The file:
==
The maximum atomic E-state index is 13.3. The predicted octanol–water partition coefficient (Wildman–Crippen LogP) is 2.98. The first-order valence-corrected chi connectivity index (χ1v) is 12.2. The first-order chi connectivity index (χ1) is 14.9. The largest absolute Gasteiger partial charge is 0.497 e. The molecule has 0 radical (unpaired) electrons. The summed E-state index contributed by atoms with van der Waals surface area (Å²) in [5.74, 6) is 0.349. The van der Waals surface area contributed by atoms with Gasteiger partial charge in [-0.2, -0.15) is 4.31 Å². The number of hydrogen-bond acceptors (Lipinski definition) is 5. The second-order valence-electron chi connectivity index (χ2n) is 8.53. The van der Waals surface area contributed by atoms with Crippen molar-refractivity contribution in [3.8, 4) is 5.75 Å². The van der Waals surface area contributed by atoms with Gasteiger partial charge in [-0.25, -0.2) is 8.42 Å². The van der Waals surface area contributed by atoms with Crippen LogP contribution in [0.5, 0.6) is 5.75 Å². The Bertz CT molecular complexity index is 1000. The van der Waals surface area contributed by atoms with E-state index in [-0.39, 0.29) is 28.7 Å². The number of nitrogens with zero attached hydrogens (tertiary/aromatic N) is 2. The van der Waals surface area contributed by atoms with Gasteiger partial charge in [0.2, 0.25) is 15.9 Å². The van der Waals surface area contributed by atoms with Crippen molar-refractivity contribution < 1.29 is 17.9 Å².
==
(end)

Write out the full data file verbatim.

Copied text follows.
The maximum atomic E-state index is 13.3. The predicted octanol–water partition coefficient (Wildman–Crippen LogP) is 2.98. The first-order valence-corrected chi connectivity index (χ1v) is 12.2. The first-order chi connectivity index (χ1) is 14.9. The largest absolute Gasteiger partial charge is 0.497 e. The molecule has 0 radical (unpaired) electrons. The summed E-state index contributed by atoms with van der Waals surface area (Å²) in [5.74, 6) is 0.349. The van der Waals surface area contributed by atoms with Gasteiger partial charge in [-0.2, -0.15) is 4.31 Å². The number of hydrogen-bond acceptors (Lipinski definition) is 5. The second-order valence-electron chi connectivity index (χ2n) is 8.53. The van der Waals surface area contributed by atoms with Crippen molar-refractivity contribution in [3.8, 4) is 5.75 Å². The van der Waals surface area contributed by atoms with Gasteiger partial charge in [-0.25, -0.2) is 8.42 Å². The van der Waals surface area contributed by atoms with Crippen LogP contribution in [0.5, 0.6) is 5.75 Å². The Bertz CT molecular complexity index is 1000. The van der Waals surface area contributed by atoms with E-state index in [-0.39, 0.29) is 28.7 Å². The number of nitrogens with zero attached hydrogens (tertiary/aromatic N) is 2. The van der Waals surface area contributed by atoms with Gasteiger partial charge in [0.2, 0.25) is 15.9 Å². The van der Waals surface area contributed by atoms with Crippen molar-refractivity contribution < 1.29 is 17.9 Å².